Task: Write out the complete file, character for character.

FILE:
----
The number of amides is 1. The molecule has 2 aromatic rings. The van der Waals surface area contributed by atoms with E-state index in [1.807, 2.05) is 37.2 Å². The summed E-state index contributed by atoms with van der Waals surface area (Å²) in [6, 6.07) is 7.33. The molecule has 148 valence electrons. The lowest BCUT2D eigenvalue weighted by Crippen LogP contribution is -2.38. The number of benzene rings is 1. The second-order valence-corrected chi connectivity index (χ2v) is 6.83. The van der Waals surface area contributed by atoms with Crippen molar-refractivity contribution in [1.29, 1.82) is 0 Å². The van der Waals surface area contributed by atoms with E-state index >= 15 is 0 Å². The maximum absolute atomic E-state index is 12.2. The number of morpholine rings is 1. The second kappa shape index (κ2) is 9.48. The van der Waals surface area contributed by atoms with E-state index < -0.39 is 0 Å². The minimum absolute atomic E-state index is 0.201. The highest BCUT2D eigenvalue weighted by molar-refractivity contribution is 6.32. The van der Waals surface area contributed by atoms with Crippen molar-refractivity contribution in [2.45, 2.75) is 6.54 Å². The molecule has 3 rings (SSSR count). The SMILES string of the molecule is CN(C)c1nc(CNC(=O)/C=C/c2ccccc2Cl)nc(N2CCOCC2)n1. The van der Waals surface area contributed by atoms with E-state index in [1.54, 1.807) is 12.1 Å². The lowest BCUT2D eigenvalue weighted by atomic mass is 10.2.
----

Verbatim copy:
The number of amides is 1. The molecule has 2 aromatic rings. The van der Waals surface area contributed by atoms with E-state index in [1.807, 2.05) is 37.2 Å². The summed E-state index contributed by atoms with van der Waals surface area (Å²) in [6, 6.07) is 7.33. The molecule has 148 valence electrons. The lowest BCUT2D eigenvalue weighted by Crippen LogP contribution is -2.38. The number of benzene rings is 1. The second-order valence-corrected chi connectivity index (χ2v) is 6.83. The van der Waals surface area contributed by atoms with Crippen molar-refractivity contribution in [1.29, 1.82) is 0 Å². The van der Waals surface area contributed by atoms with E-state index >= 15 is 0 Å². The maximum absolute atomic E-state index is 12.2. The number of morpholine rings is 1. The second kappa shape index (κ2) is 9.48. The van der Waals surface area contributed by atoms with E-state index < -0.39 is 0 Å². The minimum absolute atomic E-state index is 0.201. The highest BCUT2D eigenvalue weighted by molar-refractivity contribution is 6.32. The van der Waals surface area contributed by atoms with Crippen molar-refractivity contribution in [2.45, 2.75) is 6.54 Å². The molecule has 3 rings (SSSR count). The SMILES string of the molecule is CN(C)c1nc(CNC(=O)/C=C/c2ccccc2Cl)nc(N2CCOCC2)n1. The van der Waals surface area contributed by atoms with E-state index in [1.54, 1.807) is 12.1 Å². The lowest BCUT2D eigenvalue weighted by atomic mass is 10.2.